Andy Murray

My Dad wasn’t into football. His one sporting interest was Formula 1 and every year he and Mum would go off to Monte Carlo for the Grand Prix. For Dad it was the cars and for Mum it was the glamour of it all. I don’t think she got much out of watching the race. She was watching the people. I didn’t go – I didn’t want to and that suited Mum and Dad just fine. They got a break from being Mum and Dad and I got spoilt rotten back home.

So it was left to Mum to introduce sport into the life of her son and inevitably her favourite sports became my favourite sports – cricket and tennis. Wimbledon fortnight was sacrosanct. The telly would be on from 2pm every day and not switched off until coverage ended. My early sporting memories aren’t of Kevin Keegan and Ray Clemence but of Arthur Ashe, Bjorn Borg, Jimmy Connors and John McEnroe. And most of all, Virginia Wade. The last Briton to win one of the Wimbledon singles titles, by happy coincidence in 1977, Silver Jubilee year.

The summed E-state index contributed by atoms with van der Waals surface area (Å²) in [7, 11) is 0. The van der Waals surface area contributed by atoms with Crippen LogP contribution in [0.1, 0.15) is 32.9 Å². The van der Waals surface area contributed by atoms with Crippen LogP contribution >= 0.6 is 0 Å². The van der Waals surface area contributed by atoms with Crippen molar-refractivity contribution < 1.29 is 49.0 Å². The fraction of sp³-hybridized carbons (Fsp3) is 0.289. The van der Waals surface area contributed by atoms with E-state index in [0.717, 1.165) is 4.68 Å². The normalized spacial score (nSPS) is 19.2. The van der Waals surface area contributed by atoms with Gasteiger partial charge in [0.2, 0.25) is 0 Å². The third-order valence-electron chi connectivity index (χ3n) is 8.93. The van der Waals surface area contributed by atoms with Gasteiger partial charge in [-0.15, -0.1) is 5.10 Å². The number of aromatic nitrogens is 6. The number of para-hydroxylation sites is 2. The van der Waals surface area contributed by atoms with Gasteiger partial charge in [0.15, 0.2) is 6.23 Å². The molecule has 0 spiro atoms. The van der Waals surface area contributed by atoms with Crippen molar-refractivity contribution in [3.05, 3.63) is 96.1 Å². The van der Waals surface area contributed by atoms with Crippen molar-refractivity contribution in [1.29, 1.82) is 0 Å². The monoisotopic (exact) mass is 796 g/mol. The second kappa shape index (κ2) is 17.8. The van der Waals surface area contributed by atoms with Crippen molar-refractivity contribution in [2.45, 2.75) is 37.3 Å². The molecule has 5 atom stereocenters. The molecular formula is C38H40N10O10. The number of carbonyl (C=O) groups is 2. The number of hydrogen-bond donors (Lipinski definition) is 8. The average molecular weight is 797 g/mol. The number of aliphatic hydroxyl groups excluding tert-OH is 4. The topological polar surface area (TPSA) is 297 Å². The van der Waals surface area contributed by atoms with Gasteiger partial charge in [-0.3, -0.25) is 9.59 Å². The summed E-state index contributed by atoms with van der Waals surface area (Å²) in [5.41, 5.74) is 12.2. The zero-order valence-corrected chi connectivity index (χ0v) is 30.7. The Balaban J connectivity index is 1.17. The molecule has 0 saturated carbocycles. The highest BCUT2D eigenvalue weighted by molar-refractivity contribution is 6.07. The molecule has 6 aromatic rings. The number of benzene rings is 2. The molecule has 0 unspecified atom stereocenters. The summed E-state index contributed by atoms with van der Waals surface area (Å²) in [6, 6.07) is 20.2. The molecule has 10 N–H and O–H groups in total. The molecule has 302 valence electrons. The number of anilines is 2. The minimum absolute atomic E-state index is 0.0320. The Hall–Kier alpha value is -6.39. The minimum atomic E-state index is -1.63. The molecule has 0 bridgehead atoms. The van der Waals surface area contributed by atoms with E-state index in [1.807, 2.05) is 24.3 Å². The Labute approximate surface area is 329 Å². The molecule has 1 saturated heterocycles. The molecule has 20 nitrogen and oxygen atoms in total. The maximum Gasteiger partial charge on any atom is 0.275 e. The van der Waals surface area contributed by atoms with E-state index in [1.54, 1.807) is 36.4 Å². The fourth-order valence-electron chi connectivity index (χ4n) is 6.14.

So this afternoon and I hope on Sunday I will be cheering on Andy Murray. He’s not one of sport’s great personalities, but then nor were Nigel Mansell, Nick Faldo, Steve Davis or Stephen Hendry. Like those great champions in other sports Murray is a dour, tough competitor for whom winning is everything. That’s why he will probably win a Grand Slam tournament, if not Wimbledon then probably the US or Australian Opens, and why nice Tim Henman never did.

However if Murray lifts the trophy on Sunday there will be a brief twinge of sadness that Mum is no longer around to see it happen.


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